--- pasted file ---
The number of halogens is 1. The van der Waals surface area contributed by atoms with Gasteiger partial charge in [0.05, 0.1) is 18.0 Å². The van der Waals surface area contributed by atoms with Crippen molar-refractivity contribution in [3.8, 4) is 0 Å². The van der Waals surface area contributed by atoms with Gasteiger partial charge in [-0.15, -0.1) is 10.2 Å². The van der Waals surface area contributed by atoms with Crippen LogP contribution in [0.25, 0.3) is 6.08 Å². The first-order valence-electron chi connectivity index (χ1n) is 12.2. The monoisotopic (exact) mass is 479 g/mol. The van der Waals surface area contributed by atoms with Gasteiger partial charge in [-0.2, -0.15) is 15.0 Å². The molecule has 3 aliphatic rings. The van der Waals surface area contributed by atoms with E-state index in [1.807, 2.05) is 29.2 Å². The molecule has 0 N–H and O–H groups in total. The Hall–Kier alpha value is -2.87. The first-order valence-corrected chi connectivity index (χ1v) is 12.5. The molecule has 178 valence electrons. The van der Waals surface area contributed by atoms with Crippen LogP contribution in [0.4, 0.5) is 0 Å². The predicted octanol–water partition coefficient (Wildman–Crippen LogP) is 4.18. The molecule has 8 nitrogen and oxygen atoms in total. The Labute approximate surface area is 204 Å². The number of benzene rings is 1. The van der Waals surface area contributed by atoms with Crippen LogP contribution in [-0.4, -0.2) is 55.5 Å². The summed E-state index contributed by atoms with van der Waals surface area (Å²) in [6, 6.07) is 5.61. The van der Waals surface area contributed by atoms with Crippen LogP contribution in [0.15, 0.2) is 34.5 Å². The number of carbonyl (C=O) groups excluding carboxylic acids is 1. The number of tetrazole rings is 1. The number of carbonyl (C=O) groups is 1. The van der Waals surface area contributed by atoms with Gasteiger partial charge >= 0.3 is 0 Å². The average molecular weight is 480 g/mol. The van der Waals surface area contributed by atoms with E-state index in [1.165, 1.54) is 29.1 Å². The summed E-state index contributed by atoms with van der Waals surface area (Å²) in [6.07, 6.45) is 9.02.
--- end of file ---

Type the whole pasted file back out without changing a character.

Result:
The number of halogens is 1. The van der Waals surface area contributed by atoms with Gasteiger partial charge in [0.05, 0.1) is 18.0 Å². The van der Waals surface area contributed by atoms with Crippen molar-refractivity contribution in [3.8, 4) is 0 Å². The van der Waals surface area contributed by atoms with Gasteiger partial charge in [-0.15, -0.1) is 10.2 Å². The van der Waals surface area contributed by atoms with Crippen LogP contribution in [0.25, 0.3) is 6.08 Å². The first-order valence-electron chi connectivity index (χ1n) is 12.2. The monoisotopic (exact) mass is 479 g/mol. The van der Waals surface area contributed by atoms with Gasteiger partial charge in [-0.2, -0.15) is 15.0 Å². The molecule has 3 aliphatic rings. The van der Waals surface area contributed by atoms with E-state index in [1.807, 2.05) is 29.2 Å². The molecule has 0 N–H and O–H groups in total. The Hall–Kier alpha value is -2.87. The first-order valence-corrected chi connectivity index (χ1v) is 12.5. The molecule has 178 valence electrons. The van der Waals surface area contributed by atoms with Crippen LogP contribution in [0.4, 0.5) is 0 Å². The predicted octanol–water partition coefficient (Wildman–Crippen LogP) is 4.18. The molecule has 8 nitrogen and oxygen atoms in total. The Labute approximate surface area is 204 Å². The number of benzene rings is 1. The van der Waals surface area contributed by atoms with Crippen LogP contribution in [-0.4, -0.2) is 55.5 Å². The summed E-state index contributed by atoms with van der Waals surface area (Å²) in [6, 6.07) is 5.61. The van der Waals surface area contributed by atoms with Crippen LogP contribution in [0.15, 0.2) is 34.5 Å². The number of carbonyl (C=O) groups excluding carboxylic acids is 1. The number of tetrazole rings is 1. The number of carbonyl (C=O) groups is 1. The van der Waals surface area contributed by atoms with Gasteiger partial charge >= 0.3 is 0 Å². The average molecular weight is 480 g/mol. The van der Waals surface area contributed by atoms with E-state index in [1.165, 1.54) is 29.1 Å². The summed E-state index contributed by atoms with van der Waals surface area (Å²) in [6.07, 6.45) is 9.02.